Television presenter Richard Madeley warned Twitter trolls that "prosecution awaits" for making rape threats against his daughter after she stepped in to defend her mother's controversial comments about rapist Ched Evans.
Judy Finnigan this week inflamed a debate about whether Evans should return to his footballing career by claiming his crime was "non violent" and did not cause "bodily harm" during a panel discussion on ITV's Loose Women.
Her comments caused a wave of criticism and also sparked threats against her daughter, fitness instructor Chloe, wishing rape on her.
Richard Madeley tweeted: "Trolls who sent sick rape threats? Prosecution awaits you.
"Yup. I have noted every sick troll threat. Do they really think it's OK to wish/threaten rape on a woman? They're in deep trouble, trust me."
Thanks to everyone who tweeted support for Judy's intelligent, clear analysis 2day.Trolls who sent sick rape threats?Prosecution awaits you.— Richard Madeley (@richardm56) October 14, 2014
Yup. I have noted every sick troll threat. Do they really think it's OK to wish/threaten rape on a woman? They're in deep trouble, trust me.— Richard Madeley (@richardm56) October 14, 2014
But Scotland Yard said they were not aware of any complaints made to police.
Chloe Madeley tweeted: "To believe my mother is pro 'non violent rape' is ridiculous and I am shocked that so many people have jumped to this conclusion.
"To the trolls wishing rape on me, stop, you are utterly pathetic."
Judy Finnigan apologised after the show, in which she also said the Sheffield United striker's 19-year-old victim had "far too much to drink" prior to the "unpleasant" attack in a hotel room.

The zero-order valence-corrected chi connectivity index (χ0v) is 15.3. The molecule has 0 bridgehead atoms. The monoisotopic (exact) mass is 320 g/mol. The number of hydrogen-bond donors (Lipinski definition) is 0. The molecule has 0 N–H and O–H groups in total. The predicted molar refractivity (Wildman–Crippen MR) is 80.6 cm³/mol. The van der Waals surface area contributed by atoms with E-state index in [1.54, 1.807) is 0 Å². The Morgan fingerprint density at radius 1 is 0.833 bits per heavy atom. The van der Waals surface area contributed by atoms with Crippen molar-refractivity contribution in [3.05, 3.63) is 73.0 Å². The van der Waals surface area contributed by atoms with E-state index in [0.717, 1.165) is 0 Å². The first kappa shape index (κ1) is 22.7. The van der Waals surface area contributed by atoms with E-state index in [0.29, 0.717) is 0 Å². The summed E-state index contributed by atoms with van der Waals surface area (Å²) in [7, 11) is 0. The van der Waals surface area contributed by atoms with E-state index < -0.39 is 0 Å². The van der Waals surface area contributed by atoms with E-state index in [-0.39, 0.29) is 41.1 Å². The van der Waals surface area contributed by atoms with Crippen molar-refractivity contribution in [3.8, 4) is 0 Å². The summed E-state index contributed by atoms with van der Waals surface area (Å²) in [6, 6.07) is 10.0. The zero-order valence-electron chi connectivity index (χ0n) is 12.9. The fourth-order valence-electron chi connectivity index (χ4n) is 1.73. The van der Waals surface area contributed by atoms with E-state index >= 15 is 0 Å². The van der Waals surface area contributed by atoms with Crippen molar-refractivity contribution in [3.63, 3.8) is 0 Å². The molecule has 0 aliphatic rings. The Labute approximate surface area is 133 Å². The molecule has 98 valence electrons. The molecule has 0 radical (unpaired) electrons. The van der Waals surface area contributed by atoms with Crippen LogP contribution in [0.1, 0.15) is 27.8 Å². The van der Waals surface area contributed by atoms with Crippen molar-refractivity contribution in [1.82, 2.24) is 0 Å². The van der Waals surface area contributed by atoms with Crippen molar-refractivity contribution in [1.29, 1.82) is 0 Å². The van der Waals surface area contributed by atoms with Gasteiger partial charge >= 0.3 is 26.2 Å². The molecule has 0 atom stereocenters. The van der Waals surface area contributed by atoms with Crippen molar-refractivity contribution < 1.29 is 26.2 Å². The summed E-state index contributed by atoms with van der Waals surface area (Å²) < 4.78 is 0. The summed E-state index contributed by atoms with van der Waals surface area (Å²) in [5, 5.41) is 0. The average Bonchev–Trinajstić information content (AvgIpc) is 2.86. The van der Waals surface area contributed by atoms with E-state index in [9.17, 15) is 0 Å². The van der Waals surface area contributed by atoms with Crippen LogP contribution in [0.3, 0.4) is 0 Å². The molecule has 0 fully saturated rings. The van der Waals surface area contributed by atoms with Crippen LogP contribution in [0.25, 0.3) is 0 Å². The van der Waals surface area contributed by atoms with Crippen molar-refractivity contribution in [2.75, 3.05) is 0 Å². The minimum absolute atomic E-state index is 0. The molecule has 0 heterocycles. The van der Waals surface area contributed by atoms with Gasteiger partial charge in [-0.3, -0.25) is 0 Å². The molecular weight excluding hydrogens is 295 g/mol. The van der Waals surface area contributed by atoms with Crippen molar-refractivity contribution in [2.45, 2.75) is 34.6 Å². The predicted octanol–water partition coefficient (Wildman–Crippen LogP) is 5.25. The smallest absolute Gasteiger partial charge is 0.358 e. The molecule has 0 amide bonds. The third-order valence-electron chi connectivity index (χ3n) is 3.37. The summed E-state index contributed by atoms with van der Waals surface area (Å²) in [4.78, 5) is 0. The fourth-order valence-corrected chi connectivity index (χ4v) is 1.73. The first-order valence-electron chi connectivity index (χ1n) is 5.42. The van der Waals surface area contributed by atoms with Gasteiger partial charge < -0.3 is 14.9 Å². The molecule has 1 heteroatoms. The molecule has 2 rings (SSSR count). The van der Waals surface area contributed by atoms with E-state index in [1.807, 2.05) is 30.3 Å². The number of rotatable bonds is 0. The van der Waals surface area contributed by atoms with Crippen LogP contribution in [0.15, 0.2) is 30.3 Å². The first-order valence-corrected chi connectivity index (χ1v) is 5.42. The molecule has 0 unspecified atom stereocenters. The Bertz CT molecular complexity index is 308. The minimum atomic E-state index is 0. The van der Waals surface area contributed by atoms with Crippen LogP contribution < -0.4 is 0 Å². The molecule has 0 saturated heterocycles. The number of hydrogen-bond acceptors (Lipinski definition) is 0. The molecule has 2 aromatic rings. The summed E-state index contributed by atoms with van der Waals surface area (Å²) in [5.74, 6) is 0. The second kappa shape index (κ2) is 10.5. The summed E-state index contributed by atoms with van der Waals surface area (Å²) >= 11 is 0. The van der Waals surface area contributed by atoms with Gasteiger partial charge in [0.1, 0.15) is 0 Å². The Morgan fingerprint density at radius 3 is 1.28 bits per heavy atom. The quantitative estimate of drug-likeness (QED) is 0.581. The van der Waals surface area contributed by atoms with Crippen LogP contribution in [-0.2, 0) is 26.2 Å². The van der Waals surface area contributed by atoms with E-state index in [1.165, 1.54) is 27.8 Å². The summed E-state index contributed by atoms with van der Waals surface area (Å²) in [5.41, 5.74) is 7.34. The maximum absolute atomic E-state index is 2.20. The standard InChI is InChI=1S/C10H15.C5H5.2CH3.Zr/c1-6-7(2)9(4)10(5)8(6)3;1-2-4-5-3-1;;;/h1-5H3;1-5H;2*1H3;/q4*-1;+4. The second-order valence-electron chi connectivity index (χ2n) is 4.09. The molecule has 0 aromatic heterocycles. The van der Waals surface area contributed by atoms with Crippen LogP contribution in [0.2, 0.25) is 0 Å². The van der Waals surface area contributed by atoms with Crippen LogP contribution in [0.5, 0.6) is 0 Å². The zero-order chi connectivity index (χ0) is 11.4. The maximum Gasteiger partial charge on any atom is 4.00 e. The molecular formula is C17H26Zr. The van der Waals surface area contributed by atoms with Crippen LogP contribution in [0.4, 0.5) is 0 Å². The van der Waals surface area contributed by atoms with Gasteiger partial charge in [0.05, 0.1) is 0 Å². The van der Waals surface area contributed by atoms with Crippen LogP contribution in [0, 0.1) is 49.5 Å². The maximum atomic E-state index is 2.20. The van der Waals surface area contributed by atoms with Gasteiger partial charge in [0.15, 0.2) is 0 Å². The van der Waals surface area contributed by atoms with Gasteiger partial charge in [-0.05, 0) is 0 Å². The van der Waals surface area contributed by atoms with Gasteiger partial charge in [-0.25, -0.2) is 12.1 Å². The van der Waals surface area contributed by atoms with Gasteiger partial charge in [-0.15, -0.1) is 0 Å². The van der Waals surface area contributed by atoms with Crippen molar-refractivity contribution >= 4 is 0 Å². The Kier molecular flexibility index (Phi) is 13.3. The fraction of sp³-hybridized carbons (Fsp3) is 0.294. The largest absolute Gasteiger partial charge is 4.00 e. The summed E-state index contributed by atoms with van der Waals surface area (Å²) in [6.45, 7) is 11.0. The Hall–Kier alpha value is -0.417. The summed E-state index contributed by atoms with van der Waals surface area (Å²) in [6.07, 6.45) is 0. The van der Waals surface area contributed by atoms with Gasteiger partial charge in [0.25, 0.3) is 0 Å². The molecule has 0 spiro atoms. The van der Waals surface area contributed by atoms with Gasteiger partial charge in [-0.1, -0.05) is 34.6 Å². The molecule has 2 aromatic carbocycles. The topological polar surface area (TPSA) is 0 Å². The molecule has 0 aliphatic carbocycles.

Finnigan, who was making her debut on the show, said: "I apologise unreservedly for any offence that I may have caused as a result of the wording I used.
"I absolutely wasn't suggesting that rape was anything other than an horrendous crime and, as I said on the programme, I was in no way attempting to minimise the terrible ordeal that any woman suffers as a result.
"The point I was attempting to raise as part of the debate was what should happen to someone after they have committed a crime and served their time?"
Among those who criticised the TV presenter over her comments was Northumbria police and crime commissioner Vera Baird.
"No bodily injury has little relevance, it doesn't have to do physical damage to be rape and it is the essence of violence to force himself upon her," she said.
Regarding the victim being drunk, Baird added: "What has this got to do with this if he forced himself upon her?
"If you get drunk and someone steals your wallet, does this mean it's any less of a theft than if you were sober?"
"He has to work somewhere but it probably shouldn't be in such a public role since it looks like he's being given a platform for approval."
Evans is expected to be released from prison this week.
Chloe Madeley said she hopes the trolls who targeted her "will get their just deserts".
Writing in the Daily Mail, the 27-year-old revealed her mother had been upset and unsettled when she told her of the tweets, and said the fact that such threats can be issued to people on social media is "extremely chilling" and "extremely cowardly".
Chloe Madeley, who described herself as a huge fan of Twitter and a strong advocate for the right to free speech, said she felt violated by the threats and considered those behind the tweets to have crossed a line into criminality.
"How can it be right for someone to issue a rape threat to a young women and think it acceptable?" she wrote.
She added that her father will be reporting those who sent the tweets to the police.
Deputy Prime Minister Nick Clegg told LBC radio: "Whatever you think of what Judy said - and she has set out her views and clarified them - it is just outrageous that people are being as menacing and vile towards Chloe in that way.
"There are powers that, of course, can lead to people being prosecuted if they are inciting violence or hatred towards another individual.
"These people must stop. They have got to stop. It is just not on, in a civilised, open society, that someone can say something in a way that they did and that then their daughter gets targeted in such a threatening and offensive way."